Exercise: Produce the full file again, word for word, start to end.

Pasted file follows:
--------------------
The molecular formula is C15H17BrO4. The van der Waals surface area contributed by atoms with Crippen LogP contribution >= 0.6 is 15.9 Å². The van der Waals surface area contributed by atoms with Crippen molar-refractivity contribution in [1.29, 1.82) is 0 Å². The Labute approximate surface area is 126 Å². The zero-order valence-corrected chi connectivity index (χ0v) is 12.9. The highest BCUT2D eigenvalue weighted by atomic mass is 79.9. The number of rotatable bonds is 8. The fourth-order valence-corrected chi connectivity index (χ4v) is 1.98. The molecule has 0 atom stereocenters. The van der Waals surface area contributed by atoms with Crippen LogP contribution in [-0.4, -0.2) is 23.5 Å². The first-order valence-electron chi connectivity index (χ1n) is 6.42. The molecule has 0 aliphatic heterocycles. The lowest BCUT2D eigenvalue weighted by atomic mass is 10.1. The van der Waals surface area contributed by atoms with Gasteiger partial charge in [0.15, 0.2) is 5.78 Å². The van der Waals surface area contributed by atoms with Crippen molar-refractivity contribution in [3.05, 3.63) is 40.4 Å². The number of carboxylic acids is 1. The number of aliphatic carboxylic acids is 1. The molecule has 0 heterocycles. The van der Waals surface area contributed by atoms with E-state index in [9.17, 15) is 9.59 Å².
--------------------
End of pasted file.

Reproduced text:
The molecular formula is C15H17BrO4. The van der Waals surface area contributed by atoms with Crippen LogP contribution >= 0.6 is 15.9 Å². The van der Waals surface area contributed by atoms with Crippen molar-refractivity contribution in [1.29, 1.82) is 0 Å². The Labute approximate surface area is 126 Å². The zero-order valence-corrected chi connectivity index (χ0v) is 12.9. The highest BCUT2D eigenvalue weighted by atomic mass is 79.9. The number of rotatable bonds is 8. The fourth-order valence-corrected chi connectivity index (χ4v) is 1.98. The molecule has 0 atom stereocenters. The van der Waals surface area contributed by atoms with Crippen LogP contribution in [-0.4, -0.2) is 23.5 Å². The first-order valence-electron chi connectivity index (χ1n) is 6.42. The molecule has 0 aliphatic heterocycles. The lowest BCUT2D eigenvalue weighted by atomic mass is 10.1. The van der Waals surface area contributed by atoms with Gasteiger partial charge in [0.15, 0.2) is 5.78 Å². The van der Waals surface area contributed by atoms with Crippen molar-refractivity contribution in [3.05, 3.63) is 40.4 Å². The number of carboxylic acids is 1. The number of aliphatic carboxylic acids is 1. The molecule has 0 heterocycles. The van der Waals surface area contributed by atoms with E-state index in [9.17, 15) is 9.59 Å².